Drawing upon the voices of cultural leaders to protect and assist the vulnerable, marginalized, and displaced.
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This op-ed, by board member John Prendergast, originally appeared on The Daily Beast.
South Sudan’s belligerents have signed a peace deal, but it is far from certain that the brutal 20-month civil war is over. If the next steps the parties take are simply to restore the status quo that existed before the war’s eruption, the odds are wildly in favor of a return to deadly conflict. However, if the implementation of the agreement is seen as a chance to restart the construction of a viable state in the world’s newest country, dismantling the violent kleptocracy that it’s become since independence in 2011, then South Sudan has a chance for peace.
Today, Not On Our Watch with its partner The Enough Project announce the launch of The Sentry, a new initiative seeking to dismantle the networks of perpetrators, facilitators, and enablers who fund and profit from Africa’s deadliest conflicts.
"Discontented young Sudanese are campaigning for change in what will be for many the first multi-party elections in their lifetime, urging the opposition to unite against President Omar Hassan al-Bashir."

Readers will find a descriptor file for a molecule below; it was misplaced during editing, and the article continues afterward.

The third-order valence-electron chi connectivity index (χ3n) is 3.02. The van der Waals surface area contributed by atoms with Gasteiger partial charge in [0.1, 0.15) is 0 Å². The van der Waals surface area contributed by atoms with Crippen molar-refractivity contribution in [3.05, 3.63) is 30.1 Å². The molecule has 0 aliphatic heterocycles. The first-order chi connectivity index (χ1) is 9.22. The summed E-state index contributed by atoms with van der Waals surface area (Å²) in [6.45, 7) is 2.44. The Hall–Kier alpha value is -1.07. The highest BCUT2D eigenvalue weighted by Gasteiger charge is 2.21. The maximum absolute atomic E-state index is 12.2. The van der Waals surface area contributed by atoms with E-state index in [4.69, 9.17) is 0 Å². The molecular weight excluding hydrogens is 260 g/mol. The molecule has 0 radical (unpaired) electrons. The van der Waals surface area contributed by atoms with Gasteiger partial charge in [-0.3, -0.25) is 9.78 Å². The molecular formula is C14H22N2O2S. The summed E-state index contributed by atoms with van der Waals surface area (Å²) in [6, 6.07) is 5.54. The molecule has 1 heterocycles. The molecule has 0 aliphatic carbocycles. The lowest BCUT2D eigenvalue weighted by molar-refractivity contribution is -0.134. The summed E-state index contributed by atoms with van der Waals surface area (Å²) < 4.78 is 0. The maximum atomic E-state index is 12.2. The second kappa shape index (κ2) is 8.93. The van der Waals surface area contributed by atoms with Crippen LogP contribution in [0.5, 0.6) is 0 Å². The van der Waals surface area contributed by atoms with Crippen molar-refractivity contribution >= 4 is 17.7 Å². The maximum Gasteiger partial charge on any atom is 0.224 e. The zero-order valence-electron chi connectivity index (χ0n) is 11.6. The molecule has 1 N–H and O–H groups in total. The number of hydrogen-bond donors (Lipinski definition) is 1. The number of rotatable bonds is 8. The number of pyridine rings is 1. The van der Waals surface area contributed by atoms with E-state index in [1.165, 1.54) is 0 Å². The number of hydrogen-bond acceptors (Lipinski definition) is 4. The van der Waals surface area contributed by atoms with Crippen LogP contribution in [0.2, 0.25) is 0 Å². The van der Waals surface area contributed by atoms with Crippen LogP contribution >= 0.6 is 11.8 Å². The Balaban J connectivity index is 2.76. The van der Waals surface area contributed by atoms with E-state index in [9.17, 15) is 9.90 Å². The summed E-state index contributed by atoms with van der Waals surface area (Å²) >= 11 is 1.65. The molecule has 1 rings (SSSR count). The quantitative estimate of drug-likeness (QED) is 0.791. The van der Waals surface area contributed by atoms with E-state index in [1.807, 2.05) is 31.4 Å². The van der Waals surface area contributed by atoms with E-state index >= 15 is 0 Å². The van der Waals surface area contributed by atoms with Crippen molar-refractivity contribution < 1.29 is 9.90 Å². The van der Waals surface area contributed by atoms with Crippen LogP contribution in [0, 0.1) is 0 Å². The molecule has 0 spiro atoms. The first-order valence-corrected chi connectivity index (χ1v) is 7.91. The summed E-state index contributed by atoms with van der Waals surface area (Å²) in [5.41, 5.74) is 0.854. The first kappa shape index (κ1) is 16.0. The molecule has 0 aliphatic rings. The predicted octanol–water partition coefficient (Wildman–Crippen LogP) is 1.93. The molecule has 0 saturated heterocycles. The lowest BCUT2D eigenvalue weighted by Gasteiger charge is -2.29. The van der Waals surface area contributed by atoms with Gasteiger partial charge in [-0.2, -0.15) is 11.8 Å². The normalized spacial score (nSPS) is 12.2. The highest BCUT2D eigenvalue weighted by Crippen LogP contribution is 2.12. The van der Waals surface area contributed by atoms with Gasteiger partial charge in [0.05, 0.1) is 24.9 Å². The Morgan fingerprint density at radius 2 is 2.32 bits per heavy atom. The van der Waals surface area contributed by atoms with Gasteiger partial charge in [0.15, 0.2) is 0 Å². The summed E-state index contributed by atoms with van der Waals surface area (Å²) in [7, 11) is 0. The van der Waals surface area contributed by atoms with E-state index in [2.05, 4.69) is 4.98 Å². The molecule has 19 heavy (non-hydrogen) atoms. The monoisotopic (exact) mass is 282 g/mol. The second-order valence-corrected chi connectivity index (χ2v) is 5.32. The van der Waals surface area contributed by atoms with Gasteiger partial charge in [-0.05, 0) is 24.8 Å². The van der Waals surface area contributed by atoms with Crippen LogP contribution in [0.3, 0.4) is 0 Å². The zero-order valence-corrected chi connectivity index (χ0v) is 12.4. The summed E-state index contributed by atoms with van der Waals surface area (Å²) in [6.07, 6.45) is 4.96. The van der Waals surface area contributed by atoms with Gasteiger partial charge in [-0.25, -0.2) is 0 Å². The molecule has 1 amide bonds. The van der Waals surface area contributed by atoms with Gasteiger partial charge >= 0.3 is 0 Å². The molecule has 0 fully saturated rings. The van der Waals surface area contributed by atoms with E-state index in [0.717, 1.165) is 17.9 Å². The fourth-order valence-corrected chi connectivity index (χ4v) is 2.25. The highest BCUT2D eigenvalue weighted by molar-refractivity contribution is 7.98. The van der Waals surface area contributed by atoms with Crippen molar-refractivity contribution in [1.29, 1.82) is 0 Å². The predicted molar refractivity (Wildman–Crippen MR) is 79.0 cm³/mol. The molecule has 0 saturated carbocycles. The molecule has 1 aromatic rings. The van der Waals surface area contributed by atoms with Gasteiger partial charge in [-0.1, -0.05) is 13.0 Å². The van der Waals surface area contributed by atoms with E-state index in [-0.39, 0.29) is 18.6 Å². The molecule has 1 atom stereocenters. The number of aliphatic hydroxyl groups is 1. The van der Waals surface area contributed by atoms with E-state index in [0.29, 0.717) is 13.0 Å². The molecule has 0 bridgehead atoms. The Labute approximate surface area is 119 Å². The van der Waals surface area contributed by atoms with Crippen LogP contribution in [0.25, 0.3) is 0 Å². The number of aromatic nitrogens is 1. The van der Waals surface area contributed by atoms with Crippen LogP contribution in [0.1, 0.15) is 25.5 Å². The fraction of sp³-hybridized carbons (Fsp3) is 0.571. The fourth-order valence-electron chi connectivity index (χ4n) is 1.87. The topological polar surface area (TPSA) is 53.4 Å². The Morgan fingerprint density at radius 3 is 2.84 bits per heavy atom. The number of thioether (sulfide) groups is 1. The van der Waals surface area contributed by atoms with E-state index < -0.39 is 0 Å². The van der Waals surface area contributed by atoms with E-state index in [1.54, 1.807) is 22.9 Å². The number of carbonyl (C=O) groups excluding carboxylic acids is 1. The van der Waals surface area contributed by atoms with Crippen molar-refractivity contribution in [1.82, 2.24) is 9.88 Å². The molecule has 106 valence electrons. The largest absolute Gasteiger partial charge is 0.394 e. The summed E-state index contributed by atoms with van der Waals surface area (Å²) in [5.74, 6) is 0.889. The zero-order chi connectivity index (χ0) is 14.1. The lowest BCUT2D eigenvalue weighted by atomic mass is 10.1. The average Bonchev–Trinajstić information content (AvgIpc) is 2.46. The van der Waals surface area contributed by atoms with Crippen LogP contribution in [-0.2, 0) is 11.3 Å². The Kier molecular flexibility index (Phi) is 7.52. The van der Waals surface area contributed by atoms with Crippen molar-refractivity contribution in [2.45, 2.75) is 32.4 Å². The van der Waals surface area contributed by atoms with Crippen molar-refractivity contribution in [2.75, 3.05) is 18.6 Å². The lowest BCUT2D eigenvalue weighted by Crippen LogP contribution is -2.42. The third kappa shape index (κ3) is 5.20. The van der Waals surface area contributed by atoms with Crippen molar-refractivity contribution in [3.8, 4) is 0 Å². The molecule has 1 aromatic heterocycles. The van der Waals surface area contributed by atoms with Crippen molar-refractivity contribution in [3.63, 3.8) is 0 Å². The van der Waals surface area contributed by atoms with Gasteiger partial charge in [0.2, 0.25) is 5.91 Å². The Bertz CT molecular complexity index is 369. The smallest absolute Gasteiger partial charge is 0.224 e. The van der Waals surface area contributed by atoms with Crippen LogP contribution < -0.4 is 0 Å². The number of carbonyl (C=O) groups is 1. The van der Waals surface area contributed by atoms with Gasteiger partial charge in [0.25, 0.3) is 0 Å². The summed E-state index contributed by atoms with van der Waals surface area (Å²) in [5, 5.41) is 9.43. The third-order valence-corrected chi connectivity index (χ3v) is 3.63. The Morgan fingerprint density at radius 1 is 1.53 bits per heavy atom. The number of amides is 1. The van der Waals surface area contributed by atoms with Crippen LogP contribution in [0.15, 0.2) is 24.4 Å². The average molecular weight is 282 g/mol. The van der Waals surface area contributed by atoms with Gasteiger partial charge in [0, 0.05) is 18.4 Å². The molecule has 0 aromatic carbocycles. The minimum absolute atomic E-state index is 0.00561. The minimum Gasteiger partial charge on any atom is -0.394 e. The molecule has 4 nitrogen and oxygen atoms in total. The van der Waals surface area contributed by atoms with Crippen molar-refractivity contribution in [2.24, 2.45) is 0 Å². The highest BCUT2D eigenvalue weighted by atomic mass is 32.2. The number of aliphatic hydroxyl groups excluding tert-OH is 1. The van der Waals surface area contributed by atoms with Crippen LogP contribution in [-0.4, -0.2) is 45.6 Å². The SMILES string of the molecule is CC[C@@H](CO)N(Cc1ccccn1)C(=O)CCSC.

"The U.S. envoy to the United Nations sharply criticized Khartoum on Monday over a U.N. report that accused the Sudanese army of harassing and threatening international peacekeepers in Darfur."
"Detained Burmese opposition leader Aung San Suu Kyi is soon to release a statement reportedly offering constructive guidelines for a better future in Burma, her party spokesperson said."
"Four more students were arrested on Monday at Zimbabwe's Bindura University, in what appears to be an intensifying clampdown on student activists in the country."
"The United States Wednesday urged Asian nations to pressure Burma to hold free and fair elections next year, ahead of a historic summit involving President Barack Obama and the junta's premier."